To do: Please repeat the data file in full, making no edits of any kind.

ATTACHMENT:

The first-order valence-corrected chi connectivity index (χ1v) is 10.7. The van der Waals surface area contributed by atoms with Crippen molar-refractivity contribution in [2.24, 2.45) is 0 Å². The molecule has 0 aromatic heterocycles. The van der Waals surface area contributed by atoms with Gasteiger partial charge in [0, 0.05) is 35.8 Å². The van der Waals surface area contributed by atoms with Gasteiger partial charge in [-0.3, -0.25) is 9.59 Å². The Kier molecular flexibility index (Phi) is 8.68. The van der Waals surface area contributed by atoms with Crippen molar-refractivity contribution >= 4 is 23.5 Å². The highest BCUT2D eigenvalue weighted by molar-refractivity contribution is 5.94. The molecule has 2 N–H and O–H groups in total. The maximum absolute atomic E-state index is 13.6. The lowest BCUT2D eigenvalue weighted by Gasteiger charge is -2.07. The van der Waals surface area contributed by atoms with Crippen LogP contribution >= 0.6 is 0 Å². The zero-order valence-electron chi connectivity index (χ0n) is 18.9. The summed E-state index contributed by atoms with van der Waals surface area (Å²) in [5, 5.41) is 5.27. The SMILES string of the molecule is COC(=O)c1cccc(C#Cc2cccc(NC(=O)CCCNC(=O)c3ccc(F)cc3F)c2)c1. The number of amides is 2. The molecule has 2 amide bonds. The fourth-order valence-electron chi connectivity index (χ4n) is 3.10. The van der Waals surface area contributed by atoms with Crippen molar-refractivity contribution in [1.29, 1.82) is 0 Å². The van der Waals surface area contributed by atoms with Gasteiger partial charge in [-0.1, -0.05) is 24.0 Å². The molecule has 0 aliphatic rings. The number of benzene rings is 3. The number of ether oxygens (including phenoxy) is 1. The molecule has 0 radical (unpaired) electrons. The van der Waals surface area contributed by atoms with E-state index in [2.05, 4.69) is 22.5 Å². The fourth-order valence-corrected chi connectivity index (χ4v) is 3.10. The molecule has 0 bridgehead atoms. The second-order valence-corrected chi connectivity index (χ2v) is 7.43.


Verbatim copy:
The first-order valence-corrected chi connectivity index (χ1v) is 10.7. The van der Waals surface area contributed by atoms with Crippen molar-refractivity contribution in [2.24, 2.45) is 0 Å². The molecule has 0 aromatic heterocycles. The van der Waals surface area contributed by atoms with Gasteiger partial charge in [0, 0.05) is 35.8 Å². The van der Waals surface area contributed by atoms with Gasteiger partial charge in [-0.3, -0.25) is 9.59 Å². The Kier molecular flexibility index (Phi) is 8.68. The van der Waals surface area contributed by atoms with Crippen molar-refractivity contribution >= 4 is 23.5 Å². The highest BCUT2D eigenvalue weighted by molar-refractivity contribution is 5.94. The molecule has 2 N–H and O–H groups in total. The maximum absolute atomic E-state index is 13.6. The lowest BCUT2D eigenvalue weighted by Gasteiger charge is -2.07. The van der Waals surface area contributed by atoms with Crippen LogP contribution >= 0.6 is 0 Å². The zero-order valence-electron chi connectivity index (χ0n) is 18.9. The summed E-state index contributed by atoms with van der Waals surface area (Å²) in [5, 5.41) is 5.27. The SMILES string of the molecule is COC(=O)c1cccc(C#Cc2cccc(NC(=O)CCCNC(=O)c3ccc(F)cc3F)c2)c1. The number of amides is 2. The molecule has 2 amide bonds. The fourth-order valence-electron chi connectivity index (χ4n) is 3.10. The van der Waals surface area contributed by atoms with Crippen molar-refractivity contribution in [1.29, 1.82) is 0 Å². The van der Waals surface area contributed by atoms with Gasteiger partial charge in [-0.1, -0.05) is 24.0 Å². The molecule has 0 aliphatic rings. The number of benzene rings is 3. The number of ether oxygens (including phenoxy) is 1. The molecule has 0 radical (unpaired) electrons. The van der Waals surface area contributed by atoms with E-state index in [2.05, 4.69) is 22.5 Å². The fourth-order valence-corrected chi connectivity index (χ4v) is 3.10. The molecule has 0 bridgehead atoms. The second-order valence-corrected chi connectivity index (χ2v) is 7.43.